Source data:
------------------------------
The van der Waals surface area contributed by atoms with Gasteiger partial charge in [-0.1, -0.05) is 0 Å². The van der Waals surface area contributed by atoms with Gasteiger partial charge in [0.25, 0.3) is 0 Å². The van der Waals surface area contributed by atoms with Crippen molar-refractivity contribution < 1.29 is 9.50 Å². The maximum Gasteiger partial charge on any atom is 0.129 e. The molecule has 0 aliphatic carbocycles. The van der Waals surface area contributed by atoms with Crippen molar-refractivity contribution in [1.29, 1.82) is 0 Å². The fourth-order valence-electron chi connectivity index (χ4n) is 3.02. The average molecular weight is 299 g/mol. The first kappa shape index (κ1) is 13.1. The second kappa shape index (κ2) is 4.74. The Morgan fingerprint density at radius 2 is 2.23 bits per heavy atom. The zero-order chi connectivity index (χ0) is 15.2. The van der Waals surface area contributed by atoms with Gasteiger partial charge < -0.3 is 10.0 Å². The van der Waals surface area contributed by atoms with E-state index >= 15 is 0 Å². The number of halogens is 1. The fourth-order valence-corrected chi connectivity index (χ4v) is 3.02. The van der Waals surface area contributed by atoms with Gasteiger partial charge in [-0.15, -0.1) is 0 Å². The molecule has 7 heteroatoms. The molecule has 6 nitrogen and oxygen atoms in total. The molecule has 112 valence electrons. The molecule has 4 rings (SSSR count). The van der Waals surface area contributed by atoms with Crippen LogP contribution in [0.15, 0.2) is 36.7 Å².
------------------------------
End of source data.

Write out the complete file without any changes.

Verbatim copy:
The van der Waals surface area contributed by atoms with Gasteiger partial charge in [-0.1, -0.05) is 0 Å². The van der Waals surface area contributed by atoms with Gasteiger partial charge in [0.25, 0.3) is 0 Å². The van der Waals surface area contributed by atoms with Crippen molar-refractivity contribution < 1.29 is 9.50 Å². The maximum Gasteiger partial charge on any atom is 0.129 e. The molecule has 0 aliphatic carbocycles. The van der Waals surface area contributed by atoms with Crippen molar-refractivity contribution in [1.29, 1.82) is 0 Å². The fourth-order valence-electron chi connectivity index (χ4n) is 3.02. The average molecular weight is 299 g/mol. The first kappa shape index (κ1) is 13.1. The second kappa shape index (κ2) is 4.74. The Morgan fingerprint density at radius 2 is 2.23 bits per heavy atom. The zero-order chi connectivity index (χ0) is 15.2. The van der Waals surface area contributed by atoms with Gasteiger partial charge < -0.3 is 10.0 Å². The van der Waals surface area contributed by atoms with E-state index >= 15 is 0 Å². The number of halogens is 1. The fourth-order valence-corrected chi connectivity index (χ4v) is 3.02. The van der Waals surface area contributed by atoms with Gasteiger partial charge in [-0.15, -0.1) is 0 Å². The molecule has 7 heteroatoms. The molecule has 6 nitrogen and oxygen atoms in total. The molecule has 112 valence electrons. The molecule has 4 rings (SSSR count). The van der Waals surface area contributed by atoms with Crippen LogP contribution in [0.15, 0.2) is 36.7 Å².